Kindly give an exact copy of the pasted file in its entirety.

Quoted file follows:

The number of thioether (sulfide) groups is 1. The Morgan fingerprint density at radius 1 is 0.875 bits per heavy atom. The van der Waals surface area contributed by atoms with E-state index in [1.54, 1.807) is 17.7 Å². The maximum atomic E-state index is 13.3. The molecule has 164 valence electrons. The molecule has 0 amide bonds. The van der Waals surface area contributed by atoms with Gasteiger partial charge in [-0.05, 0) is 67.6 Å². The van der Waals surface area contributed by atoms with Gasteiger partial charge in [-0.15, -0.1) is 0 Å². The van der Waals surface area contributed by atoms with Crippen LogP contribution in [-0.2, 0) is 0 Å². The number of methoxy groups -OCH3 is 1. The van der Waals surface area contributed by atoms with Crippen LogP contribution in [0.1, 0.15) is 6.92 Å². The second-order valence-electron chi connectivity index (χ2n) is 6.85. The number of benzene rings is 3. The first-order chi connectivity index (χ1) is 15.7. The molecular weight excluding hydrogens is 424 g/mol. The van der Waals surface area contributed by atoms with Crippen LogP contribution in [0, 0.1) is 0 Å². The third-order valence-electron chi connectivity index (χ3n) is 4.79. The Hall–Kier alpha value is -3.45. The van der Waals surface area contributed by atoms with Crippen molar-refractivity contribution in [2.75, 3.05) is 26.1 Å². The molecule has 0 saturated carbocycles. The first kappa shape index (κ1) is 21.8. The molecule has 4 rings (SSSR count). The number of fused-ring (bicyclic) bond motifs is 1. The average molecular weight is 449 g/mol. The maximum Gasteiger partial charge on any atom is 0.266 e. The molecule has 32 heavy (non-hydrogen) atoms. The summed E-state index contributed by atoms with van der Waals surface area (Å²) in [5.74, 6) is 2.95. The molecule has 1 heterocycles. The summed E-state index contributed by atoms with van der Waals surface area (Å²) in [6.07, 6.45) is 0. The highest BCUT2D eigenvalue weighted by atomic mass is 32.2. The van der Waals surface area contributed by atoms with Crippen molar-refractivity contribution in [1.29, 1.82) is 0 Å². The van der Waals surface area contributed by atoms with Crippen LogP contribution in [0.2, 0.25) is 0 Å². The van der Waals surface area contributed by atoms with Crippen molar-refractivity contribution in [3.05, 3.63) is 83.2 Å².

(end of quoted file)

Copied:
The number of thioether (sulfide) groups is 1. The Morgan fingerprint density at radius 1 is 0.875 bits per heavy atom. The van der Waals surface area contributed by atoms with E-state index in [1.54, 1.807) is 17.7 Å². The maximum atomic E-state index is 13.3. The molecule has 164 valence electrons. The molecule has 0 amide bonds. The van der Waals surface area contributed by atoms with Gasteiger partial charge in [-0.05, 0) is 67.6 Å². The van der Waals surface area contributed by atoms with Gasteiger partial charge in [-0.15, -0.1) is 0 Å². The van der Waals surface area contributed by atoms with Crippen LogP contribution in [-0.2, 0) is 0 Å². The number of methoxy groups -OCH3 is 1. The van der Waals surface area contributed by atoms with Crippen LogP contribution in [0.1, 0.15) is 6.92 Å². The second-order valence-electron chi connectivity index (χ2n) is 6.85. The number of benzene rings is 3. The first-order chi connectivity index (χ1) is 15.7. The molecular weight excluding hydrogens is 424 g/mol. The van der Waals surface area contributed by atoms with Crippen LogP contribution in [0, 0.1) is 0 Å². The third-order valence-electron chi connectivity index (χ3n) is 4.79. The Hall–Kier alpha value is -3.45. The van der Waals surface area contributed by atoms with Crippen molar-refractivity contribution in [2.75, 3.05) is 26.1 Å². The molecule has 0 saturated carbocycles. The first kappa shape index (κ1) is 21.8. The molecule has 4 rings (SSSR count). The number of fused-ring (bicyclic) bond motifs is 1. The average molecular weight is 449 g/mol. The maximum Gasteiger partial charge on any atom is 0.266 e. The molecule has 32 heavy (non-hydrogen) atoms. The summed E-state index contributed by atoms with van der Waals surface area (Å²) in [5.74, 6) is 2.95. The molecule has 1 heterocycles. The summed E-state index contributed by atoms with van der Waals surface area (Å²) in [6.07, 6.45) is 0. The highest BCUT2D eigenvalue weighted by atomic mass is 32.2. The van der Waals surface area contributed by atoms with Crippen molar-refractivity contribution in [1.29, 1.82) is 0 Å². The van der Waals surface area contributed by atoms with Crippen LogP contribution in [0.2, 0.25) is 0 Å². The van der Waals surface area contributed by atoms with Crippen molar-refractivity contribution in [3.05, 3.63) is 83.2 Å².